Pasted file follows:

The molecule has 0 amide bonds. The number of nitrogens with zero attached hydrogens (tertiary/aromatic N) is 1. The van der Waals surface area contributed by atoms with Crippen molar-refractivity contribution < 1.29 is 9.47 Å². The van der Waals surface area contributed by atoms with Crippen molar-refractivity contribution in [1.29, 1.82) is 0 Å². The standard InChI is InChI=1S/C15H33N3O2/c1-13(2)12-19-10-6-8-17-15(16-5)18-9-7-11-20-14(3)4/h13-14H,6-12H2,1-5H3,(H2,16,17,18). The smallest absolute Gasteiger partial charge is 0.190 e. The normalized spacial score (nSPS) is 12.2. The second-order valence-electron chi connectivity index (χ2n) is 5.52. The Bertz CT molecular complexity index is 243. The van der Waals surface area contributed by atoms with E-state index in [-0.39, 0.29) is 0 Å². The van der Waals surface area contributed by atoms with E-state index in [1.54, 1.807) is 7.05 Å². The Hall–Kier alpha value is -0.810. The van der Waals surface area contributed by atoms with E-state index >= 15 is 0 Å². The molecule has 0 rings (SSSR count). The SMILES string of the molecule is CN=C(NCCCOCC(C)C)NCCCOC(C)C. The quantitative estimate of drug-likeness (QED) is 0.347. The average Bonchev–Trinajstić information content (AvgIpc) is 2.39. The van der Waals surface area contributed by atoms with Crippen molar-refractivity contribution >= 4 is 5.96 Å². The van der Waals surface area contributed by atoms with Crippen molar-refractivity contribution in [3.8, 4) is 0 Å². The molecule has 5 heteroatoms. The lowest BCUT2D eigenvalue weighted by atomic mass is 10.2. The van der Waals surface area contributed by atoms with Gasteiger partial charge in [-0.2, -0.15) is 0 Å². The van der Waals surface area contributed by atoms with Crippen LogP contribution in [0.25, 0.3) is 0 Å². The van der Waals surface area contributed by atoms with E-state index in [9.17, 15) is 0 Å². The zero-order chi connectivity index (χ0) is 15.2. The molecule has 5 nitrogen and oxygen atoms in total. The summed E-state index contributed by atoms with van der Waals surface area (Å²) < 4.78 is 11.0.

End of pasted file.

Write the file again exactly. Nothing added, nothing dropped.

The molecule has 0 amide bonds. The number of nitrogens with zero attached hydrogens (tertiary/aromatic N) is 1. The van der Waals surface area contributed by atoms with Crippen molar-refractivity contribution < 1.29 is 9.47 Å². The van der Waals surface area contributed by atoms with Crippen molar-refractivity contribution in [1.29, 1.82) is 0 Å². The standard InChI is InChI=1S/C15H33N3O2/c1-13(2)12-19-10-6-8-17-15(16-5)18-9-7-11-20-14(3)4/h13-14H,6-12H2,1-5H3,(H2,16,17,18). The smallest absolute Gasteiger partial charge is 0.190 e. The normalized spacial score (nSPS) is 12.2. The second-order valence-electron chi connectivity index (χ2n) is 5.52. The Bertz CT molecular complexity index is 243. The van der Waals surface area contributed by atoms with E-state index in [-0.39, 0.29) is 0 Å². The van der Waals surface area contributed by atoms with E-state index in [1.54, 1.807) is 7.05 Å². The Hall–Kier alpha value is -0.810. The van der Waals surface area contributed by atoms with E-state index >= 15 is 0 Å². The molecule has 0 rings (SSSR count). The SMILES string of the molecule is CN=C(NCCCOCC(C)C)NCCCOC(C)C. The quantitative estimate of drug-likeness (QED) is 0.347. The average Bonchev–Trinajstić information content (AvgIpc) is 2.39. The van der Waals surface area contributed by atoms with Crippen molar-refractivity contribution >= 4 is 5.96 Å². The van der Waals surface area contributed by atoms with Crippen molar-refractivity contribution in [3.8, 4) is 0 Å². The molecule has 5 heteroatoms. The lowest BCUT2D eigenvalue weighted by atomic mass is 10.2. The van der Waals surface area contributed by atoms with Gasteiger partial charge in [-0.2, -0.15) is 0 Å². The van der Waals surface area contributed by atoms with Crippen LogP contribution in [0.25, 0.3) is 0 Å². The van der Waals surface area contributed by atoms with E-state index in [9.17, 15) is 0 Å². The zero-order chi connectivity index (χ0) is 15.2. The molecule has 5 nitrogen and oxygen atoms in total. The summed E-state index contributed by atoms with van der Waals surface area (Å²) < 4.78 is 11.0.